The Universe didn't begin with a bang, but with an inflationary "whoosh" that came before. Here are the biggest questions that still remain.
Are Space Elevators Possible? Physicist Says They Could Transform Humanity into a 'Spacefaring Civilization'
Phys.Org February 02, 2024
While conventional wisdom suggests that space launch via rockets is the best way to send human beings into orbit, other "non-rocket" methods have been proposed, including a futuristic "space elevator."
The Moon Is Shrinking, Causing Moonquakes at a Potential NASA Landing Site, Study Finds
Smithsonian, February 06, 2024
Though the risk to astronauts is low, the shaking could cause landslides and impact potential long-term settlements at the lunar south pole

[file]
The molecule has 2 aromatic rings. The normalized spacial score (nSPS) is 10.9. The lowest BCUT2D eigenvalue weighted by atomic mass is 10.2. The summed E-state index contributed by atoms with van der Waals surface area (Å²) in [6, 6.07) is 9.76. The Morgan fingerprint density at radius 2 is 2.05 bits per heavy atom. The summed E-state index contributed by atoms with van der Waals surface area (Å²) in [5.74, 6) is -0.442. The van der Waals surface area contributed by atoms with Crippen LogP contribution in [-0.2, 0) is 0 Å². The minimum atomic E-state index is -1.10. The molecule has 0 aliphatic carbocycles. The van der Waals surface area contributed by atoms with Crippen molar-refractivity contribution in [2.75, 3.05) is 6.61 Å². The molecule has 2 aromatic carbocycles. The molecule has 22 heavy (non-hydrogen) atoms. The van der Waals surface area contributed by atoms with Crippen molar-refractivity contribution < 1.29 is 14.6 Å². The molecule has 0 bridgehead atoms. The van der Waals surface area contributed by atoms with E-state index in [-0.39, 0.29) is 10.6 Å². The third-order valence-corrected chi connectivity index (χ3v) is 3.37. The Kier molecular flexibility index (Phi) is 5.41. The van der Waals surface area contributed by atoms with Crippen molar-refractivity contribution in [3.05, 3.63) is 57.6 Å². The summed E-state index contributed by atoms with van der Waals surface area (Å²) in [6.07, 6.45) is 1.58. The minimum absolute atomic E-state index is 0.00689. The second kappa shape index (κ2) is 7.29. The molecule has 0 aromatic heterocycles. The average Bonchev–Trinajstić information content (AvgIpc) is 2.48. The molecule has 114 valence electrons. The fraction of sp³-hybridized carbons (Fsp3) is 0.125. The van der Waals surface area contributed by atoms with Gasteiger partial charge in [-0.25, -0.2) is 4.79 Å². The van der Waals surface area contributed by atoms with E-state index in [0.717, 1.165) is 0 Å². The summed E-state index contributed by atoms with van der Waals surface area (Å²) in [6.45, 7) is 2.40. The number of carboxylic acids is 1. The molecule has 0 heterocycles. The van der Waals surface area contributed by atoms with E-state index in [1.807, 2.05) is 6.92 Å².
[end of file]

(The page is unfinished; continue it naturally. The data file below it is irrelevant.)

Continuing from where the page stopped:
Elon Musk’s Neuralink Brain Chip: What Scientists Think of First Human Trial
Nature, February 02, 2024
Some researchers are concerned about a lack of transparency surrounding the implant, which aims to allow people to control devices through thought alone.
Team Designs Robots to Help with Human Habitation in Space
TechXplore, February 01, 2024
One of the biggest challenges in designing robots for these so-called SmartHabs is the multi-functionality needed for deep space habitation. Most industrial robots, such as those used to build cars or stock warehouses, are highly specialized and perform only a few specific tasks.
How Can I Get Ice Off My Car? An Engineer Who Studies Airborne Particles Shares Some Quick and Easy Techniques
The Conversation, February 02, 2024
If you live somewhere that gets cold in the winter, you’ve probably seen cars parked outdoors covered in a thin layer of ice on a chilly morning. But what causes this frost, and how can you get rid of it quickly?
Wearable Device Lets People with Visual Impairment ‘See’ Stuff
Futurity, February 05, 2024
A new wearable device called AiSee helps people with visual impairment “see” objects around them with the help of artificial intelligence.